In the event, the way we did it was essentially a five-day process. We rehearsed for two days, played a show at this warehouse space in Brooklyn, and then recorded for three days at a place out in Hoboken, where they have an apartment above the studio so we could stay out there and sleep out there and have it sort of be this intensive process. So we did 12-hour days and cooked family-style dinners and banged it out. I came back a couple of months later and did the vocals and some of the overdubs.
I enjoyed the Broadway and jazz elements in songs like “Note on a Subway Wall” and “Do We Not Live in Dreams.” What influenced songs like that?
Those date to a period when I was listening to a lot of what you would call jazz-art song. I was listening to a lot of Brazilian music, particularly [Antonio Carlos] Jobim and bossa nova and stuff, and figuring out those chords on guitar.
You’re involved in several bands and projects. How do you decide what song goes where?
Sometimes I treat it like an assignment. You know, I’ll sit down and say “OK, now is the time when I have to write six Hold Steady songs. Maybe two of them will make it on the record. They usually present themselves and it’s pretty obvious, because each of the groups has a fairly well-defined musical signature. I know right away that if I write an accordion waltz that chances are it’s gonna be a Guignol song and not a Hold Steady song.
There are a couple of songs that have crossed over. “Quiet Where I Lie” on the Major General record I had pitched to World/Inferno and they didn’t bite. I pitched it to the Hold Steady and it ended up being a B-side, which we never played live. I thought it was too good a riff to just lie fallow, and so I took it back and wrote lyrics and put it on the Major General record also. So some of them have multiple lives like that.
Does this ever cause conflicts? Like do the Hold Steady ever say, “Hey, dude, why didn’t you give us a rocking song like "This World is an Open Door?’ "
I never pitched that one to them actually, it never came up. It might have, had I not done it on the new record. I mean, there are all kinds of factors that go into it, you know? I could potentially make more money from it if it becomes a Hold Steady song, because I’ll get a bigger publishing advance or publishing royalties because of the visibility of the Hold Steady. But some things you can tell aren’t gonna have that life. So rather than have something be a B-side or an extra track, maybe I’d prefer to keep it and have it be part of the main repertoire for me.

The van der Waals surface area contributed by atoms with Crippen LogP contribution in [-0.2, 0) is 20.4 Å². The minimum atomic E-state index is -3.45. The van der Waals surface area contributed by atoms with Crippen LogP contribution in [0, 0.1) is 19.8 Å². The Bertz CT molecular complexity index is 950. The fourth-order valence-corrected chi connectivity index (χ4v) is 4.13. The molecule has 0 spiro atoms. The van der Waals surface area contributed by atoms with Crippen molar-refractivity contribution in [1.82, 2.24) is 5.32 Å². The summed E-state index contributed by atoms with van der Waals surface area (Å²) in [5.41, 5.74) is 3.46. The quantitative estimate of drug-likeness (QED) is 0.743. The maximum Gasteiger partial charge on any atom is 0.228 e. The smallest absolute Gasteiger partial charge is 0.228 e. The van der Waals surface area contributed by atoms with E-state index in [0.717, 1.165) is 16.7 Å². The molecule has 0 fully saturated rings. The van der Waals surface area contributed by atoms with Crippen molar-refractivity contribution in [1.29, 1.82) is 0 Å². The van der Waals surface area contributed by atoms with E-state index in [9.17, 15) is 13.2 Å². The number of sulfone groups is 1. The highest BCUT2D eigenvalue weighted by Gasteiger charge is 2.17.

How is it making the transition from playing keyboards to being a frontman?
I had been a front man in a band before I joined World/Inferno. In fact, I had never played keyboards in a band before I joined World/Inferno. I had always played guitar and sang. And so I came in with that sensibility. There are different schools of thought on that: some people feel that sidemen should be sidemen and frontmen should be frontmen and never the twain shall meet. But from a showmanship point of view it creates a healthy dynamic if a lot of people are vying for the attention of the audience. One of the things I always enjoyed about playing with World/Inferno is that is was nine people, each of whom was treating the stage as if it was their stage and was treating the band as if they were the front person.
When you tour for Major General, will you bring along the musicians who played on the album?
When I do this tour, I’ll be coming myself. To be honest, I don’t know who is gonna care, necessarily.
Finally, I have to ask you: Now that Brad Pitt is making moustaches popular, will you go with something different in terms of facial hair? Like mutton-chop sideburns?
I wasn’t aware that Brad Pitt was making moustaches popular. There was sort of an explosion of handlebar moustaches in the indie-rock world in the last couple of years. But I think that will pass. I had a moustache before it was cool and I’ll probably have a moustache after it’s cool.